In 2001, research that took place at New York’s prestigious Metropolitan Museum of Art found that visitors spent, on average, just 27.2 seconds looking at a painting. In 2017, the research was expanded again with a second study of a larger sample size at The Art Institute of Chicago. The results, however, were fairly similar – the average time spent was 28.63 seconds. In over 15 years, little has changed in terms of time spent looking, yet the research remarks how a significant percentage of visitors weren’t just looking, they were taking selfies with the paintings.
It seems remarkable that after possibly queuing for some time to access a gallery, we spend less than half a minute enjoying each painting. Add this to the time the artist spent creating their piece and 28.63 seconds seems a poor trade-off. Are exhibitions and places of art merely places to tick off travel bucket lists? The researchers may be inclined to agree, especially given how we now take photos for evidence of our attendance.
On the other hand, The Tate (although not citing any study in particular), claims that visitors to galleries spend just eight seconds appreciating works of art. In a bid to help people connect more deeply with artworks, they are promoting the art of ‘slow looking’. According to the gallery, the approach is “based on the idea that, if we really want to get to know a work of art, we need to spend time with it.”
This mindful method hopes viewers will find a personal connection with the painting, rather than seeing what artists or historians are telling them to see. It also encourages people to look more deeply, rather than just taking for granted what one can see immediately or at first glance.
Shari Tishman’s book, Slow Looking (2017), explores the benefits of the practice in educating, stating that, “patient, immersive attention to content can produce active cognitive opportunities for meaning-making and critical thinking that may not be possible though high-speed means of information delivery.” Arguably, this is logical, but serves as a reminder that our constant connection and accessibility to knowledge (fact-checked or more dubious) is only a few taps away. When in a gallery, would you be tempted to google the meaning behind a painting (or the meaning decided by art curators), rather than find your own answers?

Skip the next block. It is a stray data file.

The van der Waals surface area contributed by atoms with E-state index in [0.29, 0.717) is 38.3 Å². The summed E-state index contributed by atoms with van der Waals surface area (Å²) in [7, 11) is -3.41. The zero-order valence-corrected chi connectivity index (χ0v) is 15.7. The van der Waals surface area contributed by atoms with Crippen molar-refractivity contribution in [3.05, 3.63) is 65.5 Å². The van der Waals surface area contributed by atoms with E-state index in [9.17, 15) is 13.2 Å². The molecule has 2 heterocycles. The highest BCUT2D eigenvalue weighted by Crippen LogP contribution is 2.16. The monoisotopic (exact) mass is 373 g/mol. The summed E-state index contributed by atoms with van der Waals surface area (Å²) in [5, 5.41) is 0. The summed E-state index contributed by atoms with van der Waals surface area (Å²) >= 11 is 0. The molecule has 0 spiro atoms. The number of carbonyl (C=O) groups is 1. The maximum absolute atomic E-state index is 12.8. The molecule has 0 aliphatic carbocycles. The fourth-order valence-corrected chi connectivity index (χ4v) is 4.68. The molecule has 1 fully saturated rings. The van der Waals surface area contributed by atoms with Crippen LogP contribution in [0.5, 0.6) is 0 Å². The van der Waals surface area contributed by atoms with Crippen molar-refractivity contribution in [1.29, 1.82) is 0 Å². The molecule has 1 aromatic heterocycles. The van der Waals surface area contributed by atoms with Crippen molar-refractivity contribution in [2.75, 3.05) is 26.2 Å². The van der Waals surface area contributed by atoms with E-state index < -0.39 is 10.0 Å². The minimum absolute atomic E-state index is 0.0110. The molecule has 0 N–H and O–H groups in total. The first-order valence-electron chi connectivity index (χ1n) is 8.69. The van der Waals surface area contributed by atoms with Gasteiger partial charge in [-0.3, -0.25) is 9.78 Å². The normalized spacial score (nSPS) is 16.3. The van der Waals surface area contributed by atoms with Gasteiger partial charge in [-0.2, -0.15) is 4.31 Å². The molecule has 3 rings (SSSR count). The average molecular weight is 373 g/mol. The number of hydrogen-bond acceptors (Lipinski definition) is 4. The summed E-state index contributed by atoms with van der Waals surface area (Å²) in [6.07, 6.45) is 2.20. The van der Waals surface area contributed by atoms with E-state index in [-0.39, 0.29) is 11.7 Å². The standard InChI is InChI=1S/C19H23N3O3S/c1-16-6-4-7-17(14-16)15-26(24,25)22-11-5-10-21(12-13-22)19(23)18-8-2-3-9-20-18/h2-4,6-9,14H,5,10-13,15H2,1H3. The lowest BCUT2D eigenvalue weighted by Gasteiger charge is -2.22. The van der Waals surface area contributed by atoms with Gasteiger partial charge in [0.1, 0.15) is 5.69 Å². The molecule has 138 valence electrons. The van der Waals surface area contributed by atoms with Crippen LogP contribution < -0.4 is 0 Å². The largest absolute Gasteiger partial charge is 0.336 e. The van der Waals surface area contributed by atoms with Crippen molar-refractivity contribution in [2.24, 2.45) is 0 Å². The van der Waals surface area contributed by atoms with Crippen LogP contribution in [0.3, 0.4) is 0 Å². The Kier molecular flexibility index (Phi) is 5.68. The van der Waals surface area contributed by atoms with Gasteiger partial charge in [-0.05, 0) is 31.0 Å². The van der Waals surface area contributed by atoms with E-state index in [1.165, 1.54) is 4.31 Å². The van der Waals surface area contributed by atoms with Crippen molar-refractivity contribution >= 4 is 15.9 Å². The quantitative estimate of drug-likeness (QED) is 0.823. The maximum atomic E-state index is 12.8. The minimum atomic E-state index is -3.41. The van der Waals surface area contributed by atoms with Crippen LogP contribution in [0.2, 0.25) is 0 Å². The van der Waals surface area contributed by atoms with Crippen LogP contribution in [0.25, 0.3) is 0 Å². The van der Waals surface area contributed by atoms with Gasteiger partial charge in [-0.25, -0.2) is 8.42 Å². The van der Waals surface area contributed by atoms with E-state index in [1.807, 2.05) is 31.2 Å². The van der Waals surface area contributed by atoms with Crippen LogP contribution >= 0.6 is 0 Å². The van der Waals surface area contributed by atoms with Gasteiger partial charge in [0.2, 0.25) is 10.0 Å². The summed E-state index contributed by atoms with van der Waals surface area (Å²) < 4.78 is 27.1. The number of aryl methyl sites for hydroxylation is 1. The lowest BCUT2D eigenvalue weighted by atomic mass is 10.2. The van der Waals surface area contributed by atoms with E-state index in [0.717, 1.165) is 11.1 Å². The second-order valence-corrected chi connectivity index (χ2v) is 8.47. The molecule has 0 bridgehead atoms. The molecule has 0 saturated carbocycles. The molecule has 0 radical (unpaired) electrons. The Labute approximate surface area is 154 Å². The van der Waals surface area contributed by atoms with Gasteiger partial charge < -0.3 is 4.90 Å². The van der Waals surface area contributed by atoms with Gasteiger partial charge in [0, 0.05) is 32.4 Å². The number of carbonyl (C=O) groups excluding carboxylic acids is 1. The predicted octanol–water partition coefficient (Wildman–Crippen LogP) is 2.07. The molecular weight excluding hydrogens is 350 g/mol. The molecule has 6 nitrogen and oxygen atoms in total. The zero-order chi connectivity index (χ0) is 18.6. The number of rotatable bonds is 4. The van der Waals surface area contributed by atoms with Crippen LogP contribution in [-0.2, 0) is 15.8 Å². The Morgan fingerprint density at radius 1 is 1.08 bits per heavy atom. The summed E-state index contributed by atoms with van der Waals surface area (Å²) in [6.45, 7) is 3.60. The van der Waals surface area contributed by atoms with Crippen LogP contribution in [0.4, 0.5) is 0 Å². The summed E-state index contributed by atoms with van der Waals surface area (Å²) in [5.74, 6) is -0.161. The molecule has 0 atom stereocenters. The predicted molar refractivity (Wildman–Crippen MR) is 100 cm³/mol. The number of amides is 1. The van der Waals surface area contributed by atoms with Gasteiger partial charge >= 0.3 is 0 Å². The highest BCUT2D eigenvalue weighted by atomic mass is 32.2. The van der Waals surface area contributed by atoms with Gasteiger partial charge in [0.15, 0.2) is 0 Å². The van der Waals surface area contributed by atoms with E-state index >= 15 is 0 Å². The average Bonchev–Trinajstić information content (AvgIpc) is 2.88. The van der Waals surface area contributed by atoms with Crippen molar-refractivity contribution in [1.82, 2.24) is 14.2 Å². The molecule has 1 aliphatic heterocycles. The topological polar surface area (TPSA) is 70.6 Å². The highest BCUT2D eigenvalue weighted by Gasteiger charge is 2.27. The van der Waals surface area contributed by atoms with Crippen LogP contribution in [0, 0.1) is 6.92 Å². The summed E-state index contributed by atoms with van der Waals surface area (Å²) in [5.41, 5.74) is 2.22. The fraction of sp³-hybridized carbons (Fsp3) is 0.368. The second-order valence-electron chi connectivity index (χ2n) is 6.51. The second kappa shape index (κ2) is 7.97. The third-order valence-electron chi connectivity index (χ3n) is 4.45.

Slow Looking and Travel
In many ways slow looking is a tool to use when embracing slow travel. To slow travellers such as Dale and Franca from Slow Vegan Travel, this means, “taking the time to embrace everything around us, to enjoy even the simplest things that aren’t necessarily the most popular or the most famous.” Rather than rushing from sight to sight to cram the most into your holiday, slow travel is about coming out from behind your camera lens to take your time to get to know a location.
Of course, it doesn’t mean skipping out the landmarks you desperately want to visit either. When visiting these, slow looking might be a way to understand and connect with what you’re viewing, rather than getting that shot for social media. Dale and Franca recommend taking your time, not trying to pack too many places into your trip and walking. Lots of walking.
Tips for Slow Looking in Galleries, Museums and Places of Interest
Much like with slow travel, The Tate make a valid point that slow looking must be selective. If you were to spend 15 minutes admiring each and every one of their artworks, you’d be there for 12 hours a day over four years. They suggest choosing a piece that you’re really drawn to, whether that’s out of intrigue, attraction, or even frustration. Once you have pinpointed your item of interest, be that a sculpture, artifact, or even an element of architecture, try these tips for embracing slow looking:
- Be patient: try to forget anything you already know about the item. No one is marking how profound your answer is!
- Try these focus points to get started: if you’re stuck, try considering the painting or item’s texture, colour, shape or symbols.
- Take another look: does the artwork or item look different on a different day? Or, when your mood is different? If you’ve returned from your trip and are looking at photos or online versions, have your thoughts changed towards the piece now that you’re home?
Slow looking is a technique to purposefully slow down during a leisure activity with the aim of gaining much more from the experience. In the hustle and bustle of the city, retreating into a quiet corner of a gallery for a while seems like a refreshing anecdote for our fast pace of life. And when travelling, slow looking could create memories beyond those posted online.